I have a Raspberry Pi 3B+ that I'm using with two I2C devices on the same bus. The first device is a DAC from Adafruit (product here). The second device is an accelerometer, also from Adafruit (produce here). The DAC is used to control a DC motor driver for a very large 24V motor. The accelerometer will measure vibrations caused by the motor.
When I use either device with the other disconnected, it works great. (I'm using the python libraries provided by Adafruit for both devices.) But when I try to use both devices at the same time (that is, both are powered on), I get interference. The accelerometer reports frequent spikes in acceleration (despite being perfectly still), and the DAC will occasionally change its output voltage. Also, the RPi frequently fails to read the accelerometer, throwing me an IOError. I don't understand what's going on.
The DAC is powered by 5V. The accelerometer is powered by 3.3V. Both devices have built-in 10kOhm pullup resistors on their I2C lines going to their respective voltage sources. The RPi has built-in 1.8kOhm pullups.
Even though the DAC is on 5V, I measure 3.3V on the I2C lines as the resting high state. Also, the accelerometer is designed to work with 3.3V or 5V I2C voltage.
The DAC is connected to the Raspberry Pi by mere 4-inch wires, which are held apart from each other to minimize parasitic capacitance and EMI. The accelerometer is connected by 3 ft wires, which may seem long, but my o-scope shows clean I2C waveforms at the device end. At the RPi end, the waveforms are not quite as clean, but they seem good enough.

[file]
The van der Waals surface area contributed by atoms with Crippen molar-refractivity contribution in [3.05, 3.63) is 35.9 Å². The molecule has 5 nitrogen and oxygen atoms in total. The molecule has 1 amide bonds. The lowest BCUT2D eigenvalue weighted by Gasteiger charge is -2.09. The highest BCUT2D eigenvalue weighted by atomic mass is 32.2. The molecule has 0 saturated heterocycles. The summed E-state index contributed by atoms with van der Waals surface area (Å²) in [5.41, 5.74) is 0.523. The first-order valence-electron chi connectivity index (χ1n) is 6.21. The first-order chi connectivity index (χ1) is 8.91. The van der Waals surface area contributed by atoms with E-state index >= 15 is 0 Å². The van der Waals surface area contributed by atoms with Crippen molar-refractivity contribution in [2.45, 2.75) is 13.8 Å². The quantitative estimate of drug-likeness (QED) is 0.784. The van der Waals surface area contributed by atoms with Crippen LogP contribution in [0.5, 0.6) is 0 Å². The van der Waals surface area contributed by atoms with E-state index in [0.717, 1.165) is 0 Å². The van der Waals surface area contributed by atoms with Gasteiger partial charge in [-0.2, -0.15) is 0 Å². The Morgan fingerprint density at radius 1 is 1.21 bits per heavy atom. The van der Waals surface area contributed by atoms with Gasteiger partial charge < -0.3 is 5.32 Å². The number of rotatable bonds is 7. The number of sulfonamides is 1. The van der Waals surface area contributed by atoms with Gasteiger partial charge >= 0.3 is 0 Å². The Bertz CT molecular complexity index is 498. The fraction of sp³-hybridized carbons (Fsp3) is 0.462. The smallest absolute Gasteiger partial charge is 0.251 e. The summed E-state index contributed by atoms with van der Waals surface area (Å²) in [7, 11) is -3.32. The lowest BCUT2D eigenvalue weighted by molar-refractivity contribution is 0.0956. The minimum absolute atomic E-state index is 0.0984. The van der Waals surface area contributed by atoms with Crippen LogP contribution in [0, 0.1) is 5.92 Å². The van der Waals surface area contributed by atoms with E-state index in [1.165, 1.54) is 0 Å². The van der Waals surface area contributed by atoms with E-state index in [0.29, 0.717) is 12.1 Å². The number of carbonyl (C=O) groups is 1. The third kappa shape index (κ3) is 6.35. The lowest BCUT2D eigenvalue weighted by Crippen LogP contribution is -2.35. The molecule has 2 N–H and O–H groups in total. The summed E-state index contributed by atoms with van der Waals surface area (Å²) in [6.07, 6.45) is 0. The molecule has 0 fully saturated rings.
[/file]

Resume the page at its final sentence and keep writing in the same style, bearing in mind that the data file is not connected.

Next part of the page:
At the accelerometer, the I2C waveform is slightly rounded when the DAC is turned off (which is what you'd expect from high parasitic capacitance). When I turn the DAC on, those waveforms get crip and square. I would've expected the opposite to happen when I add a second device to the bus.
I took the RPi, DAC, accelerometer, and motor driver out of the machine for further testing. I disconnected the 24V power supply and 24V motor and left them in the machine. When I test the I2C devices now, I am unable to replicate any of the errors. It works flawlessly.
I considered that the problem might be EMI from the motor being picked up on my long accelerometer wires, but the motor did not have to be moving for my problems to appear. My 24V power supply is switch-mode, so perhaps it is what was producing EMI.
I considered faulty/damaged/shorted-while-troubleshooting components. I tried a new accelerometer and a new RPi and got the same results. I have not tried a new DAC. However, if any of these components are faulty, I would not expect them to work at all; and yet they work fine most of the time.
I tried changing the I2C frequency on the RPi between 100Hz to 100kHZ (the default) but I saw no effect.
I have verified all the wire connections.
As it is, I cannot put my electronics back in the machine without them behaving erratically.
Just for kicks, I put two knots in the accelerometer wire. The errors and spikes coming from the accelerometer were much reduced. However, I lost all communication with the DAC.